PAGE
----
Many thanks to SWLing Post contributor, James Surprenant (AB1DQ), who shares this review and photos of the new Heathkit Explorer Jr. TRF AM radio receiver kit:
Heathkit Explorer Jr. Review
I received this Heathkit kit for Xmas from dear old Dad.
The Explorer Jr. manual is very nicely done, spiral-bound, and very reminiscent of the old Heathkit manuals in terms of lay-out and detail.
The packaging of the parts is also reminiscent of the old Heathkits with parts grouped into envelopes by phase, ie. “Active Components,” “Passive Components,” “Small Parts,” “Knobs,” etc.
The first night, I worked through completion of the circuit board attaching all electronic components and stopped at the step for winding the coil. I thought it would make sense to start fresh on that step since winding coils is generally a pain.
Even on the first night, I had a few criticisms:
- A couple of the envelopes were ripped open when I unpacked the kit. There were nuts, bolts, spacers and an Allen wrench loose in the outer box. That said, no parts were missing.
- I found two errors in the manual:
- The color code for one of the resistors was incorrect in the manual. With my aging eyes, and the miniaturization of components today, I always use an ohm meter to test all resistors before attaching them to the PCB when I build a kit.
Incorrect color code in manual.
- The circuit contains 10 resistors and all 10 were included in the kit. But one was completely missing from the step-by-step instructions. After I finished attaching all active and passive components, I had one resistor left over and fortunately there was a matching empty space on the circuit board for the same value resistor. I double and triple checked the instruction manual and I can not find where it calls for this resistor to be attached.
- My biggest criticism so far is the fact that this kit is “solder-less.” All components are attached to the PCB with screws, lock washers and a nut. You insert the leads for each component through the over-size pass-through holes on the PCB, and bend the leads tight against the edge. Then you insert a screw in from the topside, place a lock washer on the bottom side and fasten with a bolt.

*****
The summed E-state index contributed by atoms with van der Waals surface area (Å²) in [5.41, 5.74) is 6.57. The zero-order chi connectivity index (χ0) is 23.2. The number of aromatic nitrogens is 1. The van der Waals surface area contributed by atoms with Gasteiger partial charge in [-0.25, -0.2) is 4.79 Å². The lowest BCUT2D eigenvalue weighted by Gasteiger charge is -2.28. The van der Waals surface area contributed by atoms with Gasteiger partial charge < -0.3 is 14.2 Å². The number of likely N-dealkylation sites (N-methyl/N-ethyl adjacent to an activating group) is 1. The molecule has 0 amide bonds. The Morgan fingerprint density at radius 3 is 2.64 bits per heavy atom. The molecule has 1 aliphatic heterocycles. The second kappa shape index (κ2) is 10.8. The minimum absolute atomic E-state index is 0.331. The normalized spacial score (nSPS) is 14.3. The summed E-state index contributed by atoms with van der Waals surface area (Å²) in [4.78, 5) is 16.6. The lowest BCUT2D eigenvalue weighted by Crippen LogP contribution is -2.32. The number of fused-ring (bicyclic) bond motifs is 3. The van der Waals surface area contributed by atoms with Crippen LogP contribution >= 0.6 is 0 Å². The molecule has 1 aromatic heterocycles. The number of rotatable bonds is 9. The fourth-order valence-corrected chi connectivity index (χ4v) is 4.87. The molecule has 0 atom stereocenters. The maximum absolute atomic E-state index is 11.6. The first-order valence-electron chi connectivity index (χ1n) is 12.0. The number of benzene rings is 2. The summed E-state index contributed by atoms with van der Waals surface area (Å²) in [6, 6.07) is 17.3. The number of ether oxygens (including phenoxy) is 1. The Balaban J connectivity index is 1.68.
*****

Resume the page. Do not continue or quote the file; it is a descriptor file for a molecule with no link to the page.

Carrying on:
Bottom of the PCB board
On the upside, the fact I didn’t need to work with a hot solder iron meant I felt comfortable building the kit at the kitchen table. (My XYL would not be pleased if she found burn marks on the table!) So I had a nicer environment to work in than the basement work bench.
On the downside, I managed to sheer off the leads on TWO resistors when tightening the screws. Fortunately I was able to replace the busted resistors from my on-hand stock.
The other odd thing about this method of attaching components is that Heathkit included a nifty screwdriver in the kit, but leaves it up to the kit builder to provide a small socket wrench or pliers to hold the nut in place while tightening the screw.
Finally, the instructions call for the kit builder to ‘bend the excess leads back and forth’ until they snap off, rather than instructing the kit builder to snip off the excess leads with nippers. That seemed really strange to me.
I completed my build of the GR-150 Explorer TRF radio this past weekend. I had no difficulty winding the coil, which involved 56 turns of magnet wire around a ferite core and securing it with transparent tape.
Heathkit provided the black ties, which were too large.
The next problem I encountered was attaching the wound coil to the PCB. The kit came with two zip cords to use as fasteners, but the zip cords were much much too large to fit through the holes drilled in the PCB. So this required a trip to the hardware store.
You can clearly see that the holes are too small for the black cable ties.